Mrs. Aquino had been idolised in this country for leading the "people power" revolution that ended the dictatorship of Ferdinand Marcos in 1986, then using her subsequent six-year term as president to consolidate democracy.
Her death prompted many to call for her son to run for her old position to continue her campaign for good government.
Roxas said he was stepping aside to ensure the party's unity in the 2010 elections.
He said he and Noynoy Aquino were united in opposing the "evil" of President Gloria Arroyo, who the opposition has accused of graft and vote fraud.
Arroyo's political adviser, Gabriel Claudio, gave a cautious response.
"It's a very interesting development. It will definitely complicate matters further for the opposition more than it will affect the administration coalition," Claudio said, without elaborating.
Arroyo is barred by the constitution from running for re-election in the 2010 elections, and it is not yet clear who she will back to succeed her.
Logic and statesmanship
Roxas' announcement undid two years of preparation for the presidency.
LP's Butch Abad described Roxas' decision as “defying political logic.”
Last November, Roxas declared his intention to contest the presidency. He is estimated to have already spent millions of pesos in political ads on television and radio.
But his career track, carefully and calculatingly built in the last two years, got waylaid in just a month.
Former Civil Service Commission (CSC) chair Karina David told abs-cbnnews.com/Newsbreak that Roxas’s decision to give way has shown his statesmanship.
“It is refreshing and I doff my hat to him,” David said. Roxas’ move to sacrifice personal ambition over national interest “proved that he should be the man.”
Salonga, who has pushed for a Mar-Noynoy tandem, said Roxas’s move is “liberating.” He said Roxas is now spared from solving the country’s “impossible problems.”
Asked if he thinks Aquino has a chance of winning the race in 2010, Salonga said Aquino “will probably win.”
Popularity surveys show Roxas in fifth place among the aspirants. In an August 2009 Pulse Asia survey, Roxas got 11%, statistically tied with Senator Francis 'Chiz' Escudero.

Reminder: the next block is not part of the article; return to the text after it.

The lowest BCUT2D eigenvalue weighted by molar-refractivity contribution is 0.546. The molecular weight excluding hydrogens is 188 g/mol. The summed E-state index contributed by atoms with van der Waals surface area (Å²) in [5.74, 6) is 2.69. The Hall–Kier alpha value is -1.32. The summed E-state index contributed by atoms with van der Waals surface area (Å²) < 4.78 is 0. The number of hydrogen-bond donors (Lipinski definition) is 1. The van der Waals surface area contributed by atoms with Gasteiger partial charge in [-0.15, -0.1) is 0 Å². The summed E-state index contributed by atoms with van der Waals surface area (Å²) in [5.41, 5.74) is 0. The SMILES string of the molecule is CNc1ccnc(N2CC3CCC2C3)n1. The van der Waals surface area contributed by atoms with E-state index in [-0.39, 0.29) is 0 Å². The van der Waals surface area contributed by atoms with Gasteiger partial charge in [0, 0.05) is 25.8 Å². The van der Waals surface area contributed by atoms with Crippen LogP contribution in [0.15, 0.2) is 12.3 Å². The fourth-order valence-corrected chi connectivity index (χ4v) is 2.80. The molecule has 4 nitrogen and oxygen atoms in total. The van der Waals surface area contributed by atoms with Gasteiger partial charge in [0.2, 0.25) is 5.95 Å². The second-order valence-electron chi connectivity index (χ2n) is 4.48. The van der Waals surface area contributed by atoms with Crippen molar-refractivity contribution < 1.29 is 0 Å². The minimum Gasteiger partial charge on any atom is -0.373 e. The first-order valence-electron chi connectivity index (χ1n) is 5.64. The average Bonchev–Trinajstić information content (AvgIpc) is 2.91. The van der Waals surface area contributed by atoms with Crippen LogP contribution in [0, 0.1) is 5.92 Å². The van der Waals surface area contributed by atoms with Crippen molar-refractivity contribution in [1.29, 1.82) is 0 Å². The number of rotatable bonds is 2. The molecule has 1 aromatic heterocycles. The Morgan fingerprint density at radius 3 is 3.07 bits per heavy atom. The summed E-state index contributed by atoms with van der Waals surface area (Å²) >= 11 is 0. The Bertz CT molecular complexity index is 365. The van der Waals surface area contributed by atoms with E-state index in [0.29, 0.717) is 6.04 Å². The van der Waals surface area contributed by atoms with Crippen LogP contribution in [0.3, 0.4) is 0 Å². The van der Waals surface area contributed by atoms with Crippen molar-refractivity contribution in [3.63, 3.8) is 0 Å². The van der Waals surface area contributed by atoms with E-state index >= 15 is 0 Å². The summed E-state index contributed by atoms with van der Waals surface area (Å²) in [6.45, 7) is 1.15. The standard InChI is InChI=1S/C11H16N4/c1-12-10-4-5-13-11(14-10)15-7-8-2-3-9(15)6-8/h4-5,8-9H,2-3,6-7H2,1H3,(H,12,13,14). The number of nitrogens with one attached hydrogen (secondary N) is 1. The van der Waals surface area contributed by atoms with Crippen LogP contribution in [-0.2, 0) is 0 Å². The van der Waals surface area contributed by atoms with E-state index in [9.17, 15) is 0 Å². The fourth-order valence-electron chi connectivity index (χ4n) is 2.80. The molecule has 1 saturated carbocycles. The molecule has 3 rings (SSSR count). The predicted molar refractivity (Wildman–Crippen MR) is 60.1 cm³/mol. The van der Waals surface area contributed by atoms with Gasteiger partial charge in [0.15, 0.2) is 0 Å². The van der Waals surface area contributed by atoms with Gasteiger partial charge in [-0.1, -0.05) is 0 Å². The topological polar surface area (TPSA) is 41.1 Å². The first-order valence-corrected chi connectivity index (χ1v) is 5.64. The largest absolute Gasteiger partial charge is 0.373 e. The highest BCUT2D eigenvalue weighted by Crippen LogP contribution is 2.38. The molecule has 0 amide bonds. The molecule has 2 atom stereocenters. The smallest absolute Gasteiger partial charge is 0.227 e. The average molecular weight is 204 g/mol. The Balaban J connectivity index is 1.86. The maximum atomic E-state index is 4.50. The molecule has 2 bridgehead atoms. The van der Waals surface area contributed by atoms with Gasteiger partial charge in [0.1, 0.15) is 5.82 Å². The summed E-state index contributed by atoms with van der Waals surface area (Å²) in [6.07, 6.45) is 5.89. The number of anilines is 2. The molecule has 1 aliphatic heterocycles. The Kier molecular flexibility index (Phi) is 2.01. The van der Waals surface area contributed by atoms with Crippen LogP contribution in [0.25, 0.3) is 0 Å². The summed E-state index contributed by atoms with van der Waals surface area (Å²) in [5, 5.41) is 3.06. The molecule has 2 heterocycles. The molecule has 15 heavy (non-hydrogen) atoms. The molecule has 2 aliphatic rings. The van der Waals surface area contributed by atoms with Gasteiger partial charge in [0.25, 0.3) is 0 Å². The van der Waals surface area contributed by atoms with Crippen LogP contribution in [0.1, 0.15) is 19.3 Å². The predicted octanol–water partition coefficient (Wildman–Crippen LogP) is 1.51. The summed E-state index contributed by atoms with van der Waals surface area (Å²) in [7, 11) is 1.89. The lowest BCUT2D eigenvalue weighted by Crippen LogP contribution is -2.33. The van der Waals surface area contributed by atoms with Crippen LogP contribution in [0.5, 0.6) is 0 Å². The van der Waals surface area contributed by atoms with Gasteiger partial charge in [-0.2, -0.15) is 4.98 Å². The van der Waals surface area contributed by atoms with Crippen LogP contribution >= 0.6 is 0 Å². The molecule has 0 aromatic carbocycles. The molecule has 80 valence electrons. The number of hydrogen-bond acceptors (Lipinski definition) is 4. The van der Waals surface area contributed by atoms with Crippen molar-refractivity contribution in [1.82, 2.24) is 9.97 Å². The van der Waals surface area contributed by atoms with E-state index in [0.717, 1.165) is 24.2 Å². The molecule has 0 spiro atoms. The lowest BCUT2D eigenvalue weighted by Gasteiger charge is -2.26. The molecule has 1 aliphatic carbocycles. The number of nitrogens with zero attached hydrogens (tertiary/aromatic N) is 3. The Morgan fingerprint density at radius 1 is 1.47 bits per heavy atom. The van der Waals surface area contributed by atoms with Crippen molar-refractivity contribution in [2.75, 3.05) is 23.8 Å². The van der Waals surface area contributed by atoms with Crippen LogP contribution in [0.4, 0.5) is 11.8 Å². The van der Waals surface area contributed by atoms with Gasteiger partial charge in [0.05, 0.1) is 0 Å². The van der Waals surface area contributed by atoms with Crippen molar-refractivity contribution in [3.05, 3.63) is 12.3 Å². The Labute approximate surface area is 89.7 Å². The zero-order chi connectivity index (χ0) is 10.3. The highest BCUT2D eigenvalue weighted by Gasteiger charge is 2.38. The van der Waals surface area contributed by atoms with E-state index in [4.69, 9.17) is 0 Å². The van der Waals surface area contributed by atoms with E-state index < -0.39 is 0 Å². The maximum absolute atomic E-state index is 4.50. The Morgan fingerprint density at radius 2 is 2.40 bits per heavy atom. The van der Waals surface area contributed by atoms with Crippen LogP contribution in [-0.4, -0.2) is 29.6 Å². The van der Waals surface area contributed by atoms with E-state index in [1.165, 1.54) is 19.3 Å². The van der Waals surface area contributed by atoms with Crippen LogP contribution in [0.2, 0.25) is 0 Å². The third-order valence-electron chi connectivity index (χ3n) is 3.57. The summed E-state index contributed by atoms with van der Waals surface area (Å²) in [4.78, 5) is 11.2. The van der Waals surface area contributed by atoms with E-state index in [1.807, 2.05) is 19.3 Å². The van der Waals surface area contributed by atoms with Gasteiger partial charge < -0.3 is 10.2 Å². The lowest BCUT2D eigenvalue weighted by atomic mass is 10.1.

Survey leader Senator Manuel Villar of the rival Nacionalist Party previously said an Aquino-Roxas tandem would be harder to beat.
Liberal Party roots
Both the Roxas and Aquino families have deep roots in the Liberal Party.
Roxas' grandfather, former President Manuel Roxas, founded the Liberal Party in 1946. The elder Manuel was the first president of the Philippine Republic.
Roxas' father, former Senator Gerardo M. Roxas, was the president of the party from 1969 to 1982. "My father led it during the most difficult times of Martial Law. Sa harap ng peligro, sa kabila ng napakaraming tukso, hindi siya sumuko. (In difficulties and temptations, he did not give up.)"
"He inspired me-to stay the course, to fight the good fight, to pass the test of true character. To believe," Roxas shared about his father.
Aquino's parents were also involved in the Liberal Party. His father, former Senator Benigno "Ninoy" Aquino Jr. was the party's most vocal member against the Marcos rule. His mother, former President Cory Aquino, ran as a guest candidate of the party in the 1986 snap election.
In the weeks leading to Roxas' announcement on Tuesday, Filipinos mourned the August 1 death of Cory Aquino and commemorated Ninoy Aquino's death last August 21. — Reports from Newsbreak's Reynaldo Santos, Lilita Balane; Aries Rufo, abs-cbnNEWS.com/Newsbreak; with Agence France-Presse; ANC; Maricar Bautista, Jing Castañeda, ABS-CBN News